El Nino and World Primary Commodity Prices: Warm Water or Hot Air?
AbstractThis paper examines the historical effects of El NiÃ±o on world prices and economic activity. Although the primary focus is on world real non-oil primary commodity prices, the effects on G-7 consumer price inflation and GDP growth are also considered. This paper has several distinct advantages over previous studies. First, several econometric models are estimated using fairly broad measures of prices and economic activity. Second, the models include continuous measures of El NiÃ±o intensity (sea surface temperature and sea-level air pressure anomalies in the Pacific Ocean) rather than dummy variable measures. Finally, confidence intervals are constructed for all estimated effects of El NiÃ±o on world prices and economic activity. ; The analysis indicates that El NiÃ±o has economically-important and statistically-significant effects on world real commodity prices. A one-standard-deviation surprise in El NiÃ±o, for example, raises real commodity price inflation about 3-1/2 to 4 percentage points. Moreover, El NiÃ±o appears to account for over 20 percent of commodity price inflation movements over the past several years. El NiÃ±o also has some explanatory power for world consumer price inflation and world economic activity, accounting for about 10 to 15 percent of movements in those variables.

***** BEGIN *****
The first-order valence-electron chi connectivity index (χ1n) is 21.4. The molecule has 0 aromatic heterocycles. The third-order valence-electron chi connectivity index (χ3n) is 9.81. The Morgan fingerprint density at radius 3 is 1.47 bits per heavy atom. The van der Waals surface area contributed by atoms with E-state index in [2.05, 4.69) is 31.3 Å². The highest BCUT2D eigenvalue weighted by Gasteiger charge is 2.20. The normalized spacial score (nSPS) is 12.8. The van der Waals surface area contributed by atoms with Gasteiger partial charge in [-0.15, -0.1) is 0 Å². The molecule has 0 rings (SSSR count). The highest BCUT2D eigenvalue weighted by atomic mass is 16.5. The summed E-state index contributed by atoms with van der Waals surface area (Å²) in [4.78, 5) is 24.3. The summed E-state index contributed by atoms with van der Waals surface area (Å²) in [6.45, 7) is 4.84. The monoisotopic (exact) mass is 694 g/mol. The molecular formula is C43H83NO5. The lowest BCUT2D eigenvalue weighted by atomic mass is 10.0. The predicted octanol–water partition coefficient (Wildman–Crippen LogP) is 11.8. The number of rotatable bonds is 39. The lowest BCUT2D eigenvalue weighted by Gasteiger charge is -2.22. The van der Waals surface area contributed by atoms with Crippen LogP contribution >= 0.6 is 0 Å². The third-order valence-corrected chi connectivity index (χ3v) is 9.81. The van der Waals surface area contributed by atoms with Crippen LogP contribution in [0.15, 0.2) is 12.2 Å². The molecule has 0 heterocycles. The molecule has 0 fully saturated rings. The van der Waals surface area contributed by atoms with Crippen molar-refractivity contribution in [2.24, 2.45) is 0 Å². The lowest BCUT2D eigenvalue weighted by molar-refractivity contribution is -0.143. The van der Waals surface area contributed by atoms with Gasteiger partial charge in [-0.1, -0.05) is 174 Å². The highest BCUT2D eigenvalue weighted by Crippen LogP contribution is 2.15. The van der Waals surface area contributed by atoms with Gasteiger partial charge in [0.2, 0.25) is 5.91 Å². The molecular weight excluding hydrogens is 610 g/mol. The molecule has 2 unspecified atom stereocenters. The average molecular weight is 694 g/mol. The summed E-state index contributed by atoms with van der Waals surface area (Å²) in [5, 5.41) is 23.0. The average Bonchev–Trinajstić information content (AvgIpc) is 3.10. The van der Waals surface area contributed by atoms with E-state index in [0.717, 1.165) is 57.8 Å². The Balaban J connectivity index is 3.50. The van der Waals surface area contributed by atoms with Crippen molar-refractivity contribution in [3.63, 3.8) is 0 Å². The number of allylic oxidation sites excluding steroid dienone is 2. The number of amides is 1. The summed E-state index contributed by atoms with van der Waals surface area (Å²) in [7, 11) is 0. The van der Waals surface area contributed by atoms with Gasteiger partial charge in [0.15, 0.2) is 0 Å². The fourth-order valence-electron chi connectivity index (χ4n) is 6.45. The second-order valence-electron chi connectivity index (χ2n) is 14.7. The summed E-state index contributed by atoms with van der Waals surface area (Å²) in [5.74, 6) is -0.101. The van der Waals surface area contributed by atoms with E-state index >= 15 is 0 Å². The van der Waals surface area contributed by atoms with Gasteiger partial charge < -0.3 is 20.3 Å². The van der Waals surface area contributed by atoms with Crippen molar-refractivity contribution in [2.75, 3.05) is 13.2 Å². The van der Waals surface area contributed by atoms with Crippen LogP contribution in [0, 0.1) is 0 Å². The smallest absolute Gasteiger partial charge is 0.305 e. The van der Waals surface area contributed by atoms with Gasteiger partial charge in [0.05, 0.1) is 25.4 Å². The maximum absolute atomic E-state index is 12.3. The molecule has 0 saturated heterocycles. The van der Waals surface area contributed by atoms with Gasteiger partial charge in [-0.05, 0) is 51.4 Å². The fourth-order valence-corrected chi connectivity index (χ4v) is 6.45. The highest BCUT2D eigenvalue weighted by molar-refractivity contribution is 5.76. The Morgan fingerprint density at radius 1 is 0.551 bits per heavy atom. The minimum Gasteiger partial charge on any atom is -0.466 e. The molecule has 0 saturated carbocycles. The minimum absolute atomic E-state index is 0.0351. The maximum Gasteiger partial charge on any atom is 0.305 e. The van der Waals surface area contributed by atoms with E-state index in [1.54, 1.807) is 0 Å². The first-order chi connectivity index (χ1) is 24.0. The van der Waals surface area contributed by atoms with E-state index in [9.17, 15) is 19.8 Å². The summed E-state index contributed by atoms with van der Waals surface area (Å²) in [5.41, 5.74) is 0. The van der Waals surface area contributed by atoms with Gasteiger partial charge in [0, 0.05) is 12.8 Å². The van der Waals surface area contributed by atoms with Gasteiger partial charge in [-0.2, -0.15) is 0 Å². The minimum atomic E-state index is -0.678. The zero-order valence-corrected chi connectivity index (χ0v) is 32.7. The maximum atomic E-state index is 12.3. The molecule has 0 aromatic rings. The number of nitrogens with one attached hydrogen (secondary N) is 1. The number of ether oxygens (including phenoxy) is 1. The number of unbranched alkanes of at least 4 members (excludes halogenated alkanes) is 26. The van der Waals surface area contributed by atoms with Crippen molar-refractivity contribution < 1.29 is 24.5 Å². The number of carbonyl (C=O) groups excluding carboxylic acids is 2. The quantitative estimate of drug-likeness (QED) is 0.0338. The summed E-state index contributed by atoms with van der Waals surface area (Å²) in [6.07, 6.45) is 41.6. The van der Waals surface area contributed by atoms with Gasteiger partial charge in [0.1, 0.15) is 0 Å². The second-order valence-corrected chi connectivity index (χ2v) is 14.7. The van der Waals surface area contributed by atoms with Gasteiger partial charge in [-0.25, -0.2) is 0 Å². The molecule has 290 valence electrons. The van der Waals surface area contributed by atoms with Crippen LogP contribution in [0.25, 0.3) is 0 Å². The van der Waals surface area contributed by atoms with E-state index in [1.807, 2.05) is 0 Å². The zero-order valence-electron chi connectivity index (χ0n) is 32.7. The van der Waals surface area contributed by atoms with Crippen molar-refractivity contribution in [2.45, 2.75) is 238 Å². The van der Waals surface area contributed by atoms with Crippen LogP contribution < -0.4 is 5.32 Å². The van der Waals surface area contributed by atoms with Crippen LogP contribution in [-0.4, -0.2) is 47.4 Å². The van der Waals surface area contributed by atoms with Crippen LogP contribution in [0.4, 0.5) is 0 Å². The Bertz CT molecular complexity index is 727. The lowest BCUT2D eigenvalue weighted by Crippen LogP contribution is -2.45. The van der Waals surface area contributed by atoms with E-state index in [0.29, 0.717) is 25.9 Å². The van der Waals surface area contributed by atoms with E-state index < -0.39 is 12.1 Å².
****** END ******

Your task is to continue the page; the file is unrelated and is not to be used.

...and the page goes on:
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Bibliographic InfoPaper provided by International Monetary Fund in its series IMF Working Papers with number 00/203.
Date of creation: 01 Dec 2000
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Other versions of this item:
- Allan D. Brunner, 2002. "El Niño and World Primary Commodity Prices: Warm Water or Hot Air?," The Review of Economics and Statistics, MIT Press, vol. 84(1), pages 176-183, February.
- Allan D. Brunner, 1998. "El Nino and world primary commodity prices: warm water or hot air?," International Finance Discussion Papers 608, Board of Governors of the Federal Reserve System (U.S.).
- NEP-ALL-2013-02-16 (All new papers)
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